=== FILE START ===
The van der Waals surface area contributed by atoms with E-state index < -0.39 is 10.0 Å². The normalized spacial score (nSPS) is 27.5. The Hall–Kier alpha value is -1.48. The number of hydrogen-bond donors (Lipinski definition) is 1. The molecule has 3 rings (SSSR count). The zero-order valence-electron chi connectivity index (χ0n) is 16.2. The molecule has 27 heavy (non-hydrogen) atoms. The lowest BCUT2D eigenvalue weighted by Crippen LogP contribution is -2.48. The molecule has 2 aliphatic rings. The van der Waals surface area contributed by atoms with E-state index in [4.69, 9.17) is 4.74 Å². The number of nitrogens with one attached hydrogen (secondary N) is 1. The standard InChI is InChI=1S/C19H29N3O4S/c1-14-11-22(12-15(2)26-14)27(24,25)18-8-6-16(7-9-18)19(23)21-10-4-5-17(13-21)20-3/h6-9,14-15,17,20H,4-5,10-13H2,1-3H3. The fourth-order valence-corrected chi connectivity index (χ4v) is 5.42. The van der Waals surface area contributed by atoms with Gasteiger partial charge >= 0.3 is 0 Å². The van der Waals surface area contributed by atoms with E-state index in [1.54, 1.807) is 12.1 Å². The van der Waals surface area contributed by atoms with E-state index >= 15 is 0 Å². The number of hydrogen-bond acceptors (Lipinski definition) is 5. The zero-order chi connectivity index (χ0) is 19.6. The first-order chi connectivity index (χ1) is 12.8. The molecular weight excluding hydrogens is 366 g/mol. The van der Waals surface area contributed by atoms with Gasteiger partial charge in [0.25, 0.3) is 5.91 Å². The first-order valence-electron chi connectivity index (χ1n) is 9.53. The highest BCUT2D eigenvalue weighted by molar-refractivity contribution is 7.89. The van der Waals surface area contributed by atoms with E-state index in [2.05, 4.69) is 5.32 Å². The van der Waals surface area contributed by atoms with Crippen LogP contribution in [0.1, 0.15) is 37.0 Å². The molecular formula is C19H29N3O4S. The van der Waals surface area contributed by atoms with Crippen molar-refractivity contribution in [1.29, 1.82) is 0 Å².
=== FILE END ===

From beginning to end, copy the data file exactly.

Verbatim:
The van der Waals surface area contributed by atoms with E-state index < -0.39 is 10.0 Å². The normalized spacial score (nSPS) is 27.5. The Hall–Kier alpha value is -1.48. The number of hydrogen-bond donors (Lipinski definition) is 1. The molecule has 3 rings (SSSR count). The zero-order valence-electron chi connectivity index (χ0n) is 16.2. The molecule has 27 heavy (non-hydrogen) atoms. The lowest BCUT2D eigenvalue weighted by Crippen LogP contribution is -2.48. The molecule has 2 aliphatic rings. The van der Waals surface area contributed by atoms with E-state index in [4.69, 9.17) is 4.74 Å². The number of nitrogens with one attached hydrogen (secondary N) is 1. The standard InChI is InChI=1S/C19H29N3O4S/c1-14-11-22(12-15(2)26-14)27(24,25)18-8-6-16(7-9-18)19(23)21-10-4-5-17(13-21)20-3/h6-9,14-15,17,20H,4-5,10-13H2,1-3H3. The fourth-order valence-corrected chi connectivity index (χ4v) is 5.42. The van der Waals surface area contributed by atoms with Gasteiger partial charge >= 0.3 is 0 Å². The van der Waals surface area contributed by atoms with E-state index in [1.54, 1.807) is 12.1 Å². The van der Waals surface area contributed by atoms with E-state index >= 15 is 0 Å². The number of hydrogen-bond acceptors (Lipinski definition) is 5. The zero-order chi connectivity index (χ0) is 19.6. The first-order chi connectivity index (χ1) is 12.8. The molecular weight excluding hydrogens is 366 g/mol. The van der Waals surface area contributed by atoms with Gasteiger partial charge in [0.25, 0.3) is 5.91 Å². The first-order valence-electron chi connectivity index (χ1n) is 9.53. The highest BCUT2D eigenvalue weighted by molar-refractivity contribution is 7.89. The van der Waals surface area contributed by atoms with E-state index in [2.05, 4.69) is 5.32 Å². The van der Waals surface area contributed by atoms with Crippen LogP contribution in [0.1, 0.15) is 37.0 Å². The molecular formula is C19H29N3O4S. The van der Waals surface area contributed by atoms with Crippen molar-refractivity contribution in [1.29, 1.82) is 0 Å².